terça-feira, novembro 16, 2010

Pablo Neruda and Octavio Paz: Clash of Literary Titans (Second Part).

Neruda was accused of being an accomplice, In the first, failed attempt to assassinate Leon Trotsky.
Photo: Art and Culture You Might Like.

Jaime Perales Contreras

After the incident, Neruda did not keep quiet. When he was about to return to his home country, in August 1943, he gave an interview to the magazine Hoy in which he said that the best thing Mexico had was its agronomists and that Mexican poetry lacked a civic ethic. He also said that the Mexican novel was represented by great writers (Juan de la Cabada, Emilio Abreu Gomez, Jose Revueltas, and Andres Henestrosa) who had expressed a new form of classicism--and that by contrast, the essay in Mexico had been perverted by an anemic generation.

That same month, Paz responded with a farewell to Neruda in a piece called "Despedida a un consul," published in the magazine Letras de Mexico. The Mexican writer said that what separated them was not political conviction but vanity, the vanity that caused Neruda to accept, every six months, banquets and tributes from the same people he accused of moral shortcomings.

According to Paz translator Jason Wilson, Paz thought pamphleteering poetry was useless. Poetry, he believed, was incapable of producing political change; a text of Lenin's was better than a bad poem by Russian poet Vladimir Mayakovski or Neruda. Of course, Paz wrote political poetry in certain very specific situations, such as in response to the October 2, 1968, killings on Mexico City's Plaza de Tlatelolco.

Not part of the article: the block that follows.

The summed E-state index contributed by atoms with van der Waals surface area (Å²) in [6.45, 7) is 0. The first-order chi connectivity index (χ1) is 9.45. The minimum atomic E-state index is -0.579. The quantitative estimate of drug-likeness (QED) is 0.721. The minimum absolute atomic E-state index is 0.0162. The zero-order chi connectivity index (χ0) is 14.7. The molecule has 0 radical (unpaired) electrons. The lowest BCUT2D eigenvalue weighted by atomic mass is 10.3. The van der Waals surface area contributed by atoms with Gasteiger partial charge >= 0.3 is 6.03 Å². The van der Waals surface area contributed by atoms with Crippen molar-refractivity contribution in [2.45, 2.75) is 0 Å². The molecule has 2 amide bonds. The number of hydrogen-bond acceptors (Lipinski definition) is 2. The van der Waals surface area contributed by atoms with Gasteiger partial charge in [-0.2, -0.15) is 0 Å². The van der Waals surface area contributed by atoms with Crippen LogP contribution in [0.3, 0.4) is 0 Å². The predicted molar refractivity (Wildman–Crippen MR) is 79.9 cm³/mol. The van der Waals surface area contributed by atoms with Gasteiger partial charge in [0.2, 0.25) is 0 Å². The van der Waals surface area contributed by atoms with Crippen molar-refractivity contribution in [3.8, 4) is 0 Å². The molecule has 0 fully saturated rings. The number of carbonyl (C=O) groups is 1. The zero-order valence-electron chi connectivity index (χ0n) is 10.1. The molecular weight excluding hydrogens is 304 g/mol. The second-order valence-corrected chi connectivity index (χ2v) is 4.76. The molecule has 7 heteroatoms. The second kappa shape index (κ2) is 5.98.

Paz and Neruda didn't speak to each other for 25 years. Some writers tried to intercede to bring about reconciliation; according to Carlos Fuentes, Neruda called him to set up a meeting. However, the Chilean poet showed such little enthusiasm to make it happen that Fuentes preferred not to run the risk.

In 1963, it was widely rumored that Neruda was going to win the Nobel Prize in literature. That year Artur Lundkvist, a member of the SwedishAcademy, writer, and translator of Neruda into Swedish, published an article in a Stockholm literary magazine in which he sang Neruda's praises. Lundkvist (who is said to have been one of the key people responsible for Paz's being awarded the coveted prize years later, in 1990) strongly pressured the Swedish Academy to give the prize to Neruda at that time. However, there was a concerted effort to make sure he didn't get it. In fact, it was hard to please anybody. On the one hand, Neruda had been strongly attacked by Cuban intellectuals, supporters of Fidel Castro, for being an imperialist; groups in the United States, on the other hand, attacked him for being a communist.

The main source of the anti-Neruda attacks was the Congress for Cultural Freedom, an anti-communist group that was active in 35 countries, including many in Latin America. A vigorous campaign was undertaken to discredit Neruda, with the Congress for Cultural Freedom claiming that Neruda the poet could not be separated from Neruda the political propagandist. Around that time, certain individuals were sent a report written in English and French in which Neruda was accused of being an accomplice, along with the painter David Alfaro Siqueiros, In the first, failed attempt to assassinate Leon Trotsky in Mexico. Neruda had previously denied the accusation published in that report.

 (To be continued).

FONTE: http://www.examiner.com/  

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